Teva investors applaud and staff revolt as Schultz swings the axe
With unions already threatening to bring Israel to a halt, Teva’s new chief executive Kåre Schultz has his work cut out to implement the wide-ranging cost-cutting programme unveiled today.
The rescue plan involves slashing $3bn, or a fifth of the generics giant’s cost base, by the end of 2019. Around 25% of the workforce will be cut, alongside “substantial optimisation” of the generics business globally. Dividend payments have also been suspended although investors have taken this on the chin – the company’s ADRs opened 14% higher in US trade.
The share price climb is of course off a very low base – Teva’s market value had more than halved this year, to $16bn, on concern that the struggling company would find it hard to pay back its huge debt pile. The bounce this morning, to $18 per ADS, signals some hope of a turnaround from investors, many of whom will be remembering the heady days of $60 per ADS, only two years ago.
Teva had already slashed its dividend back in August, and today’s news that shareholder payments will be suspended for the foreseeable future was probably inevitable. Perhaps executives considered it important to be seen spreading the pain – annual bonuses will also be halted – although as Teva stock features so prominently in Israel’s pension funds, Teva’s demise will be felt widely.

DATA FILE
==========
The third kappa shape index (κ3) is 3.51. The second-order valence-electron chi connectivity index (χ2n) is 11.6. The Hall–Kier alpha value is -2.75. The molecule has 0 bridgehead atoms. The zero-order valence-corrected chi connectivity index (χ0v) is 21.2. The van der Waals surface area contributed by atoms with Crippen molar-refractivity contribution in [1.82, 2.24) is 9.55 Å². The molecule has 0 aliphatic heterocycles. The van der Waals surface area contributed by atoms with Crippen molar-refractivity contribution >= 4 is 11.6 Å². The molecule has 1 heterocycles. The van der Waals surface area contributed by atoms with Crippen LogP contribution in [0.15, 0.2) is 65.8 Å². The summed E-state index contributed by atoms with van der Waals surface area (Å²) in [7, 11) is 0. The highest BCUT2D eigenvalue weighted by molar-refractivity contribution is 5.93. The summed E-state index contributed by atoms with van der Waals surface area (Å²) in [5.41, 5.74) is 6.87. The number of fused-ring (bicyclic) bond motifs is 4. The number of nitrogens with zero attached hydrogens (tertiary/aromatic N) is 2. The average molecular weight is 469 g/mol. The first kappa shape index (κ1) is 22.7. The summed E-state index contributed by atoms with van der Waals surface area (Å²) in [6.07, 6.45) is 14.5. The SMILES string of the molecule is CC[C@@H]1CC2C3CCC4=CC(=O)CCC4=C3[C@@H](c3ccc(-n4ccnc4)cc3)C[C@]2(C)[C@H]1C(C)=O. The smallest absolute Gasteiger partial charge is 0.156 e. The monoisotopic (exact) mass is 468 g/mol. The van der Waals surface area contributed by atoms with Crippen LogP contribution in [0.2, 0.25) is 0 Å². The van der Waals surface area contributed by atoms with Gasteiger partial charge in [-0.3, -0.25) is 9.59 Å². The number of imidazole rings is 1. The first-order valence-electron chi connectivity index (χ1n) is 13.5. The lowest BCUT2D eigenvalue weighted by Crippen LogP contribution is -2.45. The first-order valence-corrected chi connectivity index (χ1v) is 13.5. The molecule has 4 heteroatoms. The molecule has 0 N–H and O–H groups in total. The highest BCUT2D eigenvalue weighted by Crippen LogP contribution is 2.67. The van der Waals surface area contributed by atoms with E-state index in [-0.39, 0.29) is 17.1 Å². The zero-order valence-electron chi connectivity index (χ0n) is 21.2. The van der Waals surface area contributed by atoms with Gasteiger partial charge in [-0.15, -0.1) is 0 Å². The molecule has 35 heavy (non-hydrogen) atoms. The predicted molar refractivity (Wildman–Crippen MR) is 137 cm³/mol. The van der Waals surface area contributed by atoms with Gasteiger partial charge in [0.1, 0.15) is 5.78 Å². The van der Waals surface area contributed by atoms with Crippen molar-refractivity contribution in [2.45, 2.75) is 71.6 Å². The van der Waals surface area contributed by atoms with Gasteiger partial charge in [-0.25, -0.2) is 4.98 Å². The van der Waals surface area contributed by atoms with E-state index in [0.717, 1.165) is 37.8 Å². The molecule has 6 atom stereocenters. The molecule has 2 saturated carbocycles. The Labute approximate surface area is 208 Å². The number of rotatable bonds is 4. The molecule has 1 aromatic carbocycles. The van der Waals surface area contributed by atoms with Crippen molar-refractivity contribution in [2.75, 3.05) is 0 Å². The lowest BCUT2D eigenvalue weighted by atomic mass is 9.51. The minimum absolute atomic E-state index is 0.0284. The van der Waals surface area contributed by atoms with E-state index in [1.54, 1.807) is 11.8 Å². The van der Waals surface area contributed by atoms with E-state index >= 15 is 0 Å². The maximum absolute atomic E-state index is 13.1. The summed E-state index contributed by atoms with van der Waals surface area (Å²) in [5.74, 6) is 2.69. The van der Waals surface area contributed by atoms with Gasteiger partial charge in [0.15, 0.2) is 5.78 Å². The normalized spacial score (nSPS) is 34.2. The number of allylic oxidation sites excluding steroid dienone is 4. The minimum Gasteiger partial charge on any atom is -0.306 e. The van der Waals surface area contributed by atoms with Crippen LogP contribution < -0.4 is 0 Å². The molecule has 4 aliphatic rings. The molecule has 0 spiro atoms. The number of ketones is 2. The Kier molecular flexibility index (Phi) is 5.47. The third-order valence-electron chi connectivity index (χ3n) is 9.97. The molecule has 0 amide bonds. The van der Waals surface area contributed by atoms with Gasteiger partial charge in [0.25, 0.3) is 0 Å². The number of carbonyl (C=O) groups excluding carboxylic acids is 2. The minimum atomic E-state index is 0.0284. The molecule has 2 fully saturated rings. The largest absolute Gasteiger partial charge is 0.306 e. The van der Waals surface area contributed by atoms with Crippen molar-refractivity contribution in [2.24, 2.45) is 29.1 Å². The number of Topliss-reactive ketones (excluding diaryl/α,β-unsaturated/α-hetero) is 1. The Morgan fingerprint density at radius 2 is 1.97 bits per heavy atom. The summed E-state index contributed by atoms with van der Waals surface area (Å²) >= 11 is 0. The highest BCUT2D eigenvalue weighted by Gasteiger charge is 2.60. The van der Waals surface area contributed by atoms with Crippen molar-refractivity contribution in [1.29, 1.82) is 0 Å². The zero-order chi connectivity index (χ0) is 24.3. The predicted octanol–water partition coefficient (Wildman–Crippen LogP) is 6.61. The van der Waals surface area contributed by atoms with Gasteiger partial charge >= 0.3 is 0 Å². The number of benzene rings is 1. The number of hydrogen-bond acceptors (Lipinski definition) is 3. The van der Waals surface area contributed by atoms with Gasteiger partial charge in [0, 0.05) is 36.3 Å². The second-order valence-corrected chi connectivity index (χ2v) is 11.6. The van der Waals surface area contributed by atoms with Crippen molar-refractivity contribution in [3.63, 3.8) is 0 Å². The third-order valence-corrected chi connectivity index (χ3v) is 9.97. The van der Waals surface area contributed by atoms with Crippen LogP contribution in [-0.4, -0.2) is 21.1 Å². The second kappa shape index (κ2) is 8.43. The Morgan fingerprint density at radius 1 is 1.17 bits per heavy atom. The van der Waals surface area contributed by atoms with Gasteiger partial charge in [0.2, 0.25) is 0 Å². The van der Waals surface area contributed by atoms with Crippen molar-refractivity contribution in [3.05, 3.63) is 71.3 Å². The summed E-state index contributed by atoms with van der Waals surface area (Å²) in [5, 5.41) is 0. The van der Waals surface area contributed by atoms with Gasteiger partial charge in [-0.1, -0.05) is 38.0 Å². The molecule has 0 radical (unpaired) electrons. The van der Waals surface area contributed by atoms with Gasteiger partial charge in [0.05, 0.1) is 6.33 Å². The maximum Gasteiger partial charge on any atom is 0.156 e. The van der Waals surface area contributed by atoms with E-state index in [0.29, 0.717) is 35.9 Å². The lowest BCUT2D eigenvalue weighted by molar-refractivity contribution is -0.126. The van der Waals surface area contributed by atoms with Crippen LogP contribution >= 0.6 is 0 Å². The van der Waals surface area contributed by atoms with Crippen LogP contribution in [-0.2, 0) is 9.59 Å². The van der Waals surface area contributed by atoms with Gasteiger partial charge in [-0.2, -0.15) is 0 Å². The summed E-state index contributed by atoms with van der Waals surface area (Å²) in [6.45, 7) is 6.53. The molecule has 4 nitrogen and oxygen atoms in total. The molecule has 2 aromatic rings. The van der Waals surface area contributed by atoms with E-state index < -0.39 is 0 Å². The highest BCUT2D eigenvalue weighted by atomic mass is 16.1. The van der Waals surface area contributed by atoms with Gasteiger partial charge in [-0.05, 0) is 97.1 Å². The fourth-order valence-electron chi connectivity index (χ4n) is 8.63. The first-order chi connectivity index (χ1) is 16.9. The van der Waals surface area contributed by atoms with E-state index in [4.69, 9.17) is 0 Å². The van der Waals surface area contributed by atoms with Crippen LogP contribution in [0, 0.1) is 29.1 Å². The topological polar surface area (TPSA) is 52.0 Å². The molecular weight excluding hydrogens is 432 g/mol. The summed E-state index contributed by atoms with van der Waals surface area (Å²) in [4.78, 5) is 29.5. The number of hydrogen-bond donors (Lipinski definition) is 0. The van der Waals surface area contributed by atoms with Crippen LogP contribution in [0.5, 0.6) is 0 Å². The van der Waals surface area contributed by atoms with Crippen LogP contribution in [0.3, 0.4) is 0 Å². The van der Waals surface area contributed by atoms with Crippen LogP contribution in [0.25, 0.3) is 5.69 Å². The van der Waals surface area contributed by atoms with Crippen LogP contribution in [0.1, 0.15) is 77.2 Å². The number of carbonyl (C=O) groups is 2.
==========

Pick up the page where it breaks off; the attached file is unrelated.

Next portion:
On the block
Optimisation of the generics business will focus on the US through “price adjustments and/or product discontinuation”, Mr Schultz wrote in an email to employees. This, he said, will allow for a manufacturing and supply chain “restructuring”, which he acknowledged will result in closing or sale of manufacturing plants in the US, Europe, Israel and growth markets.
The threat to sensitive Israeli jobs has prompted a call for a general strike by its domestic union.
|No of employees at end of 2016||Expected losses|
|Rest of the World (excluding Israel)||15,759||?|
|*Source: Haaretz. All other numbers sourced from Teva.|
It will not be just manufacturing jobs that will go: the plan also calls for closure of research and development, headquarters and other office facilities. Along with closing R&D facilities, Teva is undergoing a pipeline review and will “prioritize core projects and cancel others immediately”, joining Astrazeneca and Glaxosmithkline in the externalization game.
Mr Schultz’s email emphasised that Teva will launch Huntington’s disease drug Austedo and migraine project fremanezumab, so at least those two late-stage assets will not be part of the cull.
If the company’s declining financial outlook in the face of a mountain of debt had not telegraphed it already, the selection of former Lundbeck chief Mr Schultz should have prepared employees and investors alike to what was coming. His ability to right the ship could be limited by employee pushback, potential for conflict as internal organisations merge or are eliminated, and a tough payer environment, especially in the US.
And even if it is all successful, as Bernstein analyst Ronny Gal points out, at the end of the restructuring Teva might be a better company financially, but it could still be stuck on the same strategic questions. Mr Schultz has shown he can cut. But he still needs to demonstrate his plans for growth.